Although the rookie class did not register any points for Canada in their opening game, a hard-fought 4-3 win, such a statistical outcome was not repeated in the second game. With any possible jitters and nervous energy from their debuts replaced by feelings of confidence and determination, the second game was a coming-out party.
In a 5-2 victory for Canada, Myriam Adam would record her first multi-point game with the national team. Along with Canada’s captain, Christina Picton, the two would earn assists on Canada’s second goal, scored by Ashley Goure. Before the second period would expire, Adam would add to her momentum, adding an assist on a goal scored by Peggy Assinck.
Despite Game 3 resulting in a 4-3 loss for Canada, the rookie class displayed that a great opportunity lies ahead for Canada. Of note, Veronique Major scored Canada’s second goal of the game, becoming the first member of the rookie class to log a goal in the three-game series. Adding to the jubilation of Major’s milestone goal was the fact that fellow rookies Matassa and Spong both combined to earn the assists.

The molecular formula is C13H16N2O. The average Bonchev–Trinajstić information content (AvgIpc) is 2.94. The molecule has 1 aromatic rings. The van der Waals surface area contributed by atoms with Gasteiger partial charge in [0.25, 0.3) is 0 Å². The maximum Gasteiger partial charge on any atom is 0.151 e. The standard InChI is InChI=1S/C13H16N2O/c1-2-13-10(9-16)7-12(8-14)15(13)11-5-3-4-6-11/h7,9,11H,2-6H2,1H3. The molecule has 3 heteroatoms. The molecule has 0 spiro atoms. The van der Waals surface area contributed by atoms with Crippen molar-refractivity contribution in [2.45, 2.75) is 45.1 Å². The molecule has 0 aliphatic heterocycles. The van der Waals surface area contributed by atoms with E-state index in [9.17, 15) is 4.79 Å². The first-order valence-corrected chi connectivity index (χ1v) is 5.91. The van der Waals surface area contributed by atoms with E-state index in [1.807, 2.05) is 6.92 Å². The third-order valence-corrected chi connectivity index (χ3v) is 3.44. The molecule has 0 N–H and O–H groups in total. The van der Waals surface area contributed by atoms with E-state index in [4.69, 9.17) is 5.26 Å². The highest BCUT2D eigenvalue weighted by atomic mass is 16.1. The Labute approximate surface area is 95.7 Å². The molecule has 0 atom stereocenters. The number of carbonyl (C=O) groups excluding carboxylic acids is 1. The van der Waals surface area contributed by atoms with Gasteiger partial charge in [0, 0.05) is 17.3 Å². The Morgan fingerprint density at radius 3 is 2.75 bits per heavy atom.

Alanna Mah, also a member of Alberta’s provincial team, would score Canada’s last goal of the game, resulting in Matassa earning one of the assists. Akin to Adam in the second game, Matassa would compile a multi-point performance. Having played alongside Goure for several seasons on the Essex-Kent Ice Bullets, her strong playmaking skills were definitely enhanced by the privilege of playing alongside Goure.
For Myriam Adam, who has extended her amazing athletic career by mounting the sled, the only element that could eclipse the excitement of being named to Team Canada was the chance to play. Such jubilation added another proud chapter to her world-class athletic career. In reflecting on the three-game series and the chance to help Canada prevail, her perspective is one that likely echoes those of her proud first-year teammates, excited at the possibilites ahead,
“This experience was very rewarding and fulfilling as much as off the ice as on the ice. I learned more about my team, I had the chance to play against top players and I had great advice from my coaches and my teammates, which greatly strengthened my confidence as a hockey player.”
“All quotes obtained first hand unless otherwise indicated”
Photo credits: Connor Mah